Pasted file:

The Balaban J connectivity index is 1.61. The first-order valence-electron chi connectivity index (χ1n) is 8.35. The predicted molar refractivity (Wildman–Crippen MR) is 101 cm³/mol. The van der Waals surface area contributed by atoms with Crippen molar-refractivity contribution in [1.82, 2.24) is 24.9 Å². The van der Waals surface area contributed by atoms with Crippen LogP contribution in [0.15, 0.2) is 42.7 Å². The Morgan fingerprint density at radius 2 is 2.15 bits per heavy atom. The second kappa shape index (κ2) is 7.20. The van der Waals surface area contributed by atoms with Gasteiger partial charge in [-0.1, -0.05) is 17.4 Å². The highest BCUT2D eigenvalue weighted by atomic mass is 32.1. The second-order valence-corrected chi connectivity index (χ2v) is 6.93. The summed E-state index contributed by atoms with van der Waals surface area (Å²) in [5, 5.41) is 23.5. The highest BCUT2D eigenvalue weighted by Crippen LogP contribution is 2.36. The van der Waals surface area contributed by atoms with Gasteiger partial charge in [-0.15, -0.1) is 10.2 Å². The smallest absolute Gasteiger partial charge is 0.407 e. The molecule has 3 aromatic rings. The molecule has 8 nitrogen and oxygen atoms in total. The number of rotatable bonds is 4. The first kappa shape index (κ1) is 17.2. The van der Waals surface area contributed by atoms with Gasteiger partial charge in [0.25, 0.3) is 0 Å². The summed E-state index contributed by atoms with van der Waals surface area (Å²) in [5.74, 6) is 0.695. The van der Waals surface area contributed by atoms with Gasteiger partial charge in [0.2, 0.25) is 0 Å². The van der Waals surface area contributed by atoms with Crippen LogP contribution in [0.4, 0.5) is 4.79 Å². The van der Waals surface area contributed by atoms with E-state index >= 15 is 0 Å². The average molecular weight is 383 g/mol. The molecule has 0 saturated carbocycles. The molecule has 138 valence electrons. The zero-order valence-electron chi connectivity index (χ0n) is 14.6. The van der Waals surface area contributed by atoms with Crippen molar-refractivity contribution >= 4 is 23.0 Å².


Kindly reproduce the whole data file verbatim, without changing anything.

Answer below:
The Balaban J connectivity index is 1.61. The first-order valence-electron chi connectivity index (χ1n) is 8.35. The predicted molar refractivity (Wildman–Crippen MR) is 101 cm³/mol. The van der Waals surface area contributed by atoms with Crippen molar-refractivity contribution in [1.82, 2.24) is 24.9 Å². The van der Waals surface area contributed by atoms with Crippen LogP contribution in [0.15, 0.2) is 42.7 Å². The Morgan fingerprint density at radius 2 is 2.15 bits per heavy atom. The second kappa shape index (κ2) is 7.20. The van der Waals surface area contributed by atoms with Gasteiger partial charge in [-0.1, -0.05) is 17.4 Å². The highest BCUT2D eigenvalue weighted by atomic mass is 32.1. The second-order valence-corrected chi connectivity index (χ2v) is 6.93. The summed E-state index contributed by atoms with van der Waals surface area (Å²) in [5, 5.41) is 23.5. The highest BCUT2D eigenvalue weighted by Crippen LogP contribution is 2.36. The van der Waals surface area contributed by atoms with Gasteiger partial charge in [-0.15, -0.1) is 10.2 Å². The smallest absolute Gasteiger partial charge is 0.407 e. The molecule has 3 aromatic rings. The molecule has 8 nitrogen and oxygen atoms in total. The number of rotatable bonds is 4. The first kappa shape index (κ1) is 17.2. The van der Waals surface area contributed by atoms with Gasteiger partial charge in [0.25, 0.3) is 0 Å². The summed E-state index contributed by atoms with van der Waals surface area (Å²) in [5.74, 6) is 0.695. The van der Waals surface area contributed by atoms with Gasteiger partial charge in [0.2, 0.25) is 0 Å². The van der Waals surface area contributed by atoms with Crippen LogP contribution in [0.4, 0.5) is 4.79 Å². The van der Waals surface area contributed by atoms with E-state index >= 15 is 0 Å². The average molecular weight is 383 g/mol. The molecule has 0 saturated carbocycles. The molecule has 138 valence electrons. The zero-order valence-electron chi connectivity index (χ0n) is 14.6. The van der Waals surface area contributed by atoms with Crippen molar-refractivity contribution >= 4 is 23.0 Å².